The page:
Counterfactuals: What If Gore had Won???

Political analyst and “all-round good guy” Jeff Greenfield talk about his new book 43*: When Gore Beat Bush, available for just $1.99.  

As counterfactual history and alternate realities go, this book seems like an ultimate warning against a vote for Mittens, the successor George W. Bush would like to call his own. The reviewer Barton Swaim opines that, given an ability to ignore “some of the author’s unstated assumptions, Mr. Greenfield’s book is easily worth a couple bucks. His best recurring gag is that public figures still say the sorts of things they’re known for saying, only in dramatically altered circumstances. New York Times columnist Thomas Friedman, for instance, writes the words: “As my cabdriver told me, in an age when the world is flat, any report of discord in our wounded land will only inspire our enemies.” But any satirical edge is undermined by Mr. Greenfield’s rather too facile faith in Mr. Gore’s abilities. Here President Gore has the most prescient lines, none of the humorless angularity of the actual Al Gore, and makes all the “right” decisions, including heeding the counsel of Richard Clarke—who appears almost as heroic as he portrayed himself to be in his own book, “Against All Enemies”—by assassinating Osama bin Laden before the attacks. Surprisingly, though, the planes are still hijacked on Sept. 11, and by sheer bad luck United 93 even leaves on time and reaches its target. Blame President Gore, who had improved airline efficiency”.[1]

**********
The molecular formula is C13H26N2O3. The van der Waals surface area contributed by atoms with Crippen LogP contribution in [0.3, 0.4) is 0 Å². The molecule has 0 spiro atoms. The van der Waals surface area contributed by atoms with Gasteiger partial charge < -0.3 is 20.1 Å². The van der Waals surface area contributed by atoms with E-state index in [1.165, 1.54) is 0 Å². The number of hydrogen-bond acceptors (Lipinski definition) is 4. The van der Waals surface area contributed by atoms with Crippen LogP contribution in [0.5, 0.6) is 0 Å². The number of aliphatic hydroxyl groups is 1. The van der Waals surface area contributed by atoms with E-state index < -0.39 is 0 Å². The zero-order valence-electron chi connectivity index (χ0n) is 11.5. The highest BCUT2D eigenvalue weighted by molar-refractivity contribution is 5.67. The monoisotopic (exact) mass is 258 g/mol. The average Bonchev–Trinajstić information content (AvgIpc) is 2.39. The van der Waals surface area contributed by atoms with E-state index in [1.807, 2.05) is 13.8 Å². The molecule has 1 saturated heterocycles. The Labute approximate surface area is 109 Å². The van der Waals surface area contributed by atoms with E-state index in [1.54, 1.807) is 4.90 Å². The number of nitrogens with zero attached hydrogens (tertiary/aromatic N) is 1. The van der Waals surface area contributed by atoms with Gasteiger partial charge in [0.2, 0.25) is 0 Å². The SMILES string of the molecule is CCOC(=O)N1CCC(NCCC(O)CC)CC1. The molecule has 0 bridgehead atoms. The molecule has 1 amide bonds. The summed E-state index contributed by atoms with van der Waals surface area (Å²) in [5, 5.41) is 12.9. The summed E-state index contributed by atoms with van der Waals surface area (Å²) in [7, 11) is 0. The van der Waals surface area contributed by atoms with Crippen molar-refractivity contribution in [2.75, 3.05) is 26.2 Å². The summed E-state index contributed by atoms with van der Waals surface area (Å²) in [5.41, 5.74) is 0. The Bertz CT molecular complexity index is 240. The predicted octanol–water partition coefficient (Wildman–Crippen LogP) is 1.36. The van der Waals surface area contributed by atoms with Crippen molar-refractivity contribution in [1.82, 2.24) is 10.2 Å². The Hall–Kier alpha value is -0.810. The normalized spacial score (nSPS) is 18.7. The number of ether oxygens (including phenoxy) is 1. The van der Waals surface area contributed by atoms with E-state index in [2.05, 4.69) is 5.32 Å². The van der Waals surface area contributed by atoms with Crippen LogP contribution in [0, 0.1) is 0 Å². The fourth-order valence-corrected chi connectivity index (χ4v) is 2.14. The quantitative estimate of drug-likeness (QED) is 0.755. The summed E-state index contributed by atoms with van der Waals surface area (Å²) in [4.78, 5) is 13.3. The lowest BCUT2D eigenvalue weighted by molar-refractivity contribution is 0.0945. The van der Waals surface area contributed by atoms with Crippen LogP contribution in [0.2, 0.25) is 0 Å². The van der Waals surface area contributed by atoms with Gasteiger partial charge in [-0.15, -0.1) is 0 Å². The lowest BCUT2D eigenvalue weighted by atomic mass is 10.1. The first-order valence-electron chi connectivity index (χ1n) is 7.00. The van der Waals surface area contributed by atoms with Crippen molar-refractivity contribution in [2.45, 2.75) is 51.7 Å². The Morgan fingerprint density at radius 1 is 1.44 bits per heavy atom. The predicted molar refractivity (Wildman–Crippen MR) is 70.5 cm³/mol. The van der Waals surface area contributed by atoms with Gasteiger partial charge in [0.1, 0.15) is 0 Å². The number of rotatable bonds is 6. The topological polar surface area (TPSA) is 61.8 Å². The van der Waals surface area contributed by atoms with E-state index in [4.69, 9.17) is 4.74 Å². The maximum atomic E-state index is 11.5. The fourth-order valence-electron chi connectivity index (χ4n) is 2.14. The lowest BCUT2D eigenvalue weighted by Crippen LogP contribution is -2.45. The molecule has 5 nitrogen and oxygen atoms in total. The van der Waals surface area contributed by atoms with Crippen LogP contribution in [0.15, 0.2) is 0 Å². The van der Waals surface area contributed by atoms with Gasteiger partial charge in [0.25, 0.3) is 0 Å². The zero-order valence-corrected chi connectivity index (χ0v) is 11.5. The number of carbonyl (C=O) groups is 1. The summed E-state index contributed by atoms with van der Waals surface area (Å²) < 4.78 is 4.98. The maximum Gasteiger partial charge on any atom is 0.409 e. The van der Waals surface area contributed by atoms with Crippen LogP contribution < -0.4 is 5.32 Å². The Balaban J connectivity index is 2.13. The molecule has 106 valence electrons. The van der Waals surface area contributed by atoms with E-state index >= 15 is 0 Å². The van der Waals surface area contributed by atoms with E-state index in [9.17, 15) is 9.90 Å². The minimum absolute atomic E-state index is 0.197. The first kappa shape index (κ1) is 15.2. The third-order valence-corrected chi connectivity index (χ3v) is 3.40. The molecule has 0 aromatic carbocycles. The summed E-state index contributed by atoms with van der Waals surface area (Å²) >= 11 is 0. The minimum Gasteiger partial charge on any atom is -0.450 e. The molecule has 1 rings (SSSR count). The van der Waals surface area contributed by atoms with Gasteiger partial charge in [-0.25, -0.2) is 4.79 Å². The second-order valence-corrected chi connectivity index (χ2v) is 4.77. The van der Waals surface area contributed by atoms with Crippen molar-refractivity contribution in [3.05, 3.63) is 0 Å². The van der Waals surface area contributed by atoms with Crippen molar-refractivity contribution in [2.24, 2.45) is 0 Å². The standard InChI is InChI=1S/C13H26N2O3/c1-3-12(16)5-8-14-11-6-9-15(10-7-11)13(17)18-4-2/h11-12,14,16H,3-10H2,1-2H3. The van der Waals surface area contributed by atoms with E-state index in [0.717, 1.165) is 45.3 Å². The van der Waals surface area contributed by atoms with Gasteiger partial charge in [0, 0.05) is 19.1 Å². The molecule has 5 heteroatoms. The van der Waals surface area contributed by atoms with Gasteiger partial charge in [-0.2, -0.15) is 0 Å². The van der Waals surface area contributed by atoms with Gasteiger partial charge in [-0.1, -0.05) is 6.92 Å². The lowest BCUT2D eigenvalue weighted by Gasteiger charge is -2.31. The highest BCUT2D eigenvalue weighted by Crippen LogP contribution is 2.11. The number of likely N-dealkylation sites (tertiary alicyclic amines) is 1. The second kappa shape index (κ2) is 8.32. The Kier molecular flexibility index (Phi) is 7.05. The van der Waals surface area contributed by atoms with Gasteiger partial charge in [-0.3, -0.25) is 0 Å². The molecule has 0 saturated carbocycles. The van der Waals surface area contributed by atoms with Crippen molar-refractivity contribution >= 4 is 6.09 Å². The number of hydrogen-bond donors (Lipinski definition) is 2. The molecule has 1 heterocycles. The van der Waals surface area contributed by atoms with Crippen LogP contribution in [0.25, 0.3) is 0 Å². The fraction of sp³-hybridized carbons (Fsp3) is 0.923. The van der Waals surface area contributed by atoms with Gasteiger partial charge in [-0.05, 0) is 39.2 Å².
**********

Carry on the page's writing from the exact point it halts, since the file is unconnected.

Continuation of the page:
Here’s an excerpt: 

“President Gore strode into the House chamber as the senators, representatives, cabinet members, Supreme Court justices, chiefs of staff, and a gallery of notables stood and cheered. It was February 27, 2001, and the new president would be making his first appearance at a joint session of Congress since presiding over the counting of Electoral College votes that had made him president seven weeks earlier. He had come here with a message, and a presentation, designed to put him squarely within the broad middle of American politics. 

The president’s box was dotted with “Skutniks,” guests the president could point to as living representatives of the points he was making. (They were so named because in 1982 President Reagan had invited Lenny Skutnik, who had rescued one of the passengers of an airplane that had crashed in the Potomac River, to sit in the gallery during the State of the Union address.) Some had served the same purpose during Gore’s 2000 acceptance speech at the Democratic convention: Jacqueline Johnson, from St. Louis, burdened by the cost of prescription drugs, and Mildred Nystel, who left welfare for a job, aided by the Earned Income Tax Credit. Others were new faces: Jeffrey Wigand, the tobacco executive who had blown the whistle on the industry’s efforts to hide the impact of cigarette smoking, and one more person, whose identity was not disclosed until the speech itself and who would shortly come to symbolize the Gore administration’s most singular, least celebrated achievement.

Most of Gore’s speech was a study in caution. The president proposed a half-trillion-dollar tax cut, directed at the business community and all but the wealthiest; another half-trillion from the impending surplus went to shoring up the Social Security and Medicare trust funds; four hundred billion more went to paying down the national debt. (This last triggered a dustup among Gore’s economic team, with chief economic advisor Paul Krugman warning, “If we wipe out the debt completely, we have no lines of credit; you guys need to go back and see what Alexander Hamilton had to say about that.”)